Macquarie Island has an important role to play in environmental education through student research and educational tourism.
Students from Australian and international universities undertake field studies in biology, geology, climate science and many other topics on the island and its surrounds. According to the Macquarie Island World Heritage Area Management Plan 2006 (Management Plan), education projects that increase knowledge and understanding of the World Heritage values of the island to enhance its conservation are encouraged, and so are those that seek to identify and understand global climate change, human induced changes and natural processes and their impacts on conservation of the islands threatened species by undertaking, or contributing to existing, studies and monitoring.
Tourists like myself visit the island in small ship expeditions in the summer months. Subantarctic tourism has grown in the last 20 years with visitor numbers more than doubling. Tourists and tourism companies that visit the island must follow a Minimum Impact Code to reduce possible negative effects on wildlife and the islands ecosystem.
The only way to get to Macquarie Island as a tourist, unless you’re a very experienced yachtsman or woman, is with a tour company like Heritage Expeditions. Unlike Antarctica, where planes can occasionally land at some bases, there is no air travel to Macquarie Island.
The Tasmanian government has set very comprehensive guidelines for tourism operators on the island. These guidelines are designed to protect the islands World Heritage Values, which can be impacted by over-use.
The guidelines currently set a limit on 1000 visitors (tourists) on Macquarie Island in total each year. This has increased from 750 in 2006 (Management Plan p. 109) and reflects the increased public interest in the island. The impacts of tourism are monitored, and have formed the basis of at least one published study. One of the main concerns about tourism on the island is disturbing wildlife.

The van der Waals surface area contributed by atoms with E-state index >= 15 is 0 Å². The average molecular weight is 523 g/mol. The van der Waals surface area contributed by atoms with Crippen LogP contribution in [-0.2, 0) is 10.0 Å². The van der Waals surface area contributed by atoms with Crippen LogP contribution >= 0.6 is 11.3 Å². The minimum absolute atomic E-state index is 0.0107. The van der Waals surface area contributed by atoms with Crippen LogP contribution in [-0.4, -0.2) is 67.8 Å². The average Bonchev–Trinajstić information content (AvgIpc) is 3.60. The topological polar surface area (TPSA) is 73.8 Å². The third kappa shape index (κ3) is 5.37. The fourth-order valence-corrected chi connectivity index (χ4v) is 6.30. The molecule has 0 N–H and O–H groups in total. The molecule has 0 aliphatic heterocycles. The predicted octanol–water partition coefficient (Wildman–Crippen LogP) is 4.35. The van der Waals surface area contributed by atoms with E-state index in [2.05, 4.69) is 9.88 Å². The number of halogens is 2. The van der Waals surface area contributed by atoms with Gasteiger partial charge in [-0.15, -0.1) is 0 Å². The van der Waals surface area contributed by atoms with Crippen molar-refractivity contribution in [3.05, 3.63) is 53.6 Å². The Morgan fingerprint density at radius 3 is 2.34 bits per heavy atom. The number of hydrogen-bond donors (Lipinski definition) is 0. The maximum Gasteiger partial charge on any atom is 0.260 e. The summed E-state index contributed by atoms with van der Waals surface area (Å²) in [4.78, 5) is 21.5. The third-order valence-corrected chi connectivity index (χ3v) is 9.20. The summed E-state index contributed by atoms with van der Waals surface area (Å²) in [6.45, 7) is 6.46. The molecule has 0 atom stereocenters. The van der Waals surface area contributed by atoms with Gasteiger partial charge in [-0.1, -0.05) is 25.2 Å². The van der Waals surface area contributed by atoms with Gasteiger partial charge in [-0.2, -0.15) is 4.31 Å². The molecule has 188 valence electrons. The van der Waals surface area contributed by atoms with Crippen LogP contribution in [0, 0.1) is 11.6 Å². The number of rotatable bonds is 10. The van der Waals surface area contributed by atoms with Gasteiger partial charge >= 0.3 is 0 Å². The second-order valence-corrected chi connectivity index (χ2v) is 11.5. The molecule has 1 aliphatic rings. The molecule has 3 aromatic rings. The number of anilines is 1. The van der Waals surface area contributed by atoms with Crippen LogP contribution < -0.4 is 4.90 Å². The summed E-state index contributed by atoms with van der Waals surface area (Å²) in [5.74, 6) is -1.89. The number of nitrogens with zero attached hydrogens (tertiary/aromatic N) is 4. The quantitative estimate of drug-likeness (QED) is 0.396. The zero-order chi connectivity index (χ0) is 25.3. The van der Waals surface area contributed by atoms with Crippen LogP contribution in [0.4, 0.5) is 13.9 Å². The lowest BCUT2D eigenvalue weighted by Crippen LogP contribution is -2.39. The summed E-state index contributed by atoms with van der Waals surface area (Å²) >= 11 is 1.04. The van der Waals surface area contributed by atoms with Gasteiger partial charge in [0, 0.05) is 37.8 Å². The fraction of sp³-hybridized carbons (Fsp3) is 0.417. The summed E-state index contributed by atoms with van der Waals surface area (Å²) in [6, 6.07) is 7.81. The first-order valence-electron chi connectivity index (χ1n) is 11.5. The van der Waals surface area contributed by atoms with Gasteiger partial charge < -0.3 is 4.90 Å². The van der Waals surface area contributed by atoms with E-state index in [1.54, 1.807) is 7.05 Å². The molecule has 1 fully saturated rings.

During the summer months when tourists reach the island, most of the wildlife is in the full thrust of mating and breeding. Seal pups and penguin chicks crowd the beaches, pelts and feathers are moulted, males are battling it out for mates. Tourists come to view these spectacular scenes and capture endless images of the islands’ charismatic population.
But although tourists are in the minority in numbers and make all efforts to have no contact with wildlife, our presence can disturb parents in the midst of bringing up a new generation of young, with sometimes devastating consequences. Wandering Albatrosses, listed as Vulnerable to Extinction, are under pressure from many human induced threats. Even walking close to nests can disturb their breeding. This is just one example of how even the most spectacular wildlife can be disturbed simply by us being there.
Tourists in the Subantarctic are seeking an environmentally responsible and informed experience. Tourism operators visiting Macquarie Island and the Subantarctic tend to pride themselves on giving visitors to the islands a spectacular experience with knowledgeable guides, while minimising impacts on the island wildlife and ecosystems. Helping to inform this type of travel is the Minimum Impact Code, the Antarctic environmental code of conduct and the Subantarctic Islands Minimum Impact Code. These codes are set by the Australian and New Zealand governments and are designed to inform tourists, researchers, students and government employees on the islands how they can get the most out of their experience while having a minimal impact on the unique environments of the Subantarctic.
Through sharing my experiences as a tourist on Macquarie Island I hope to support, in some small way, one of the objectives for educational tourism set out in the Management Plan – that is, to ‘ensure continued public support for conservation, scientific and management efforts in the reserve’.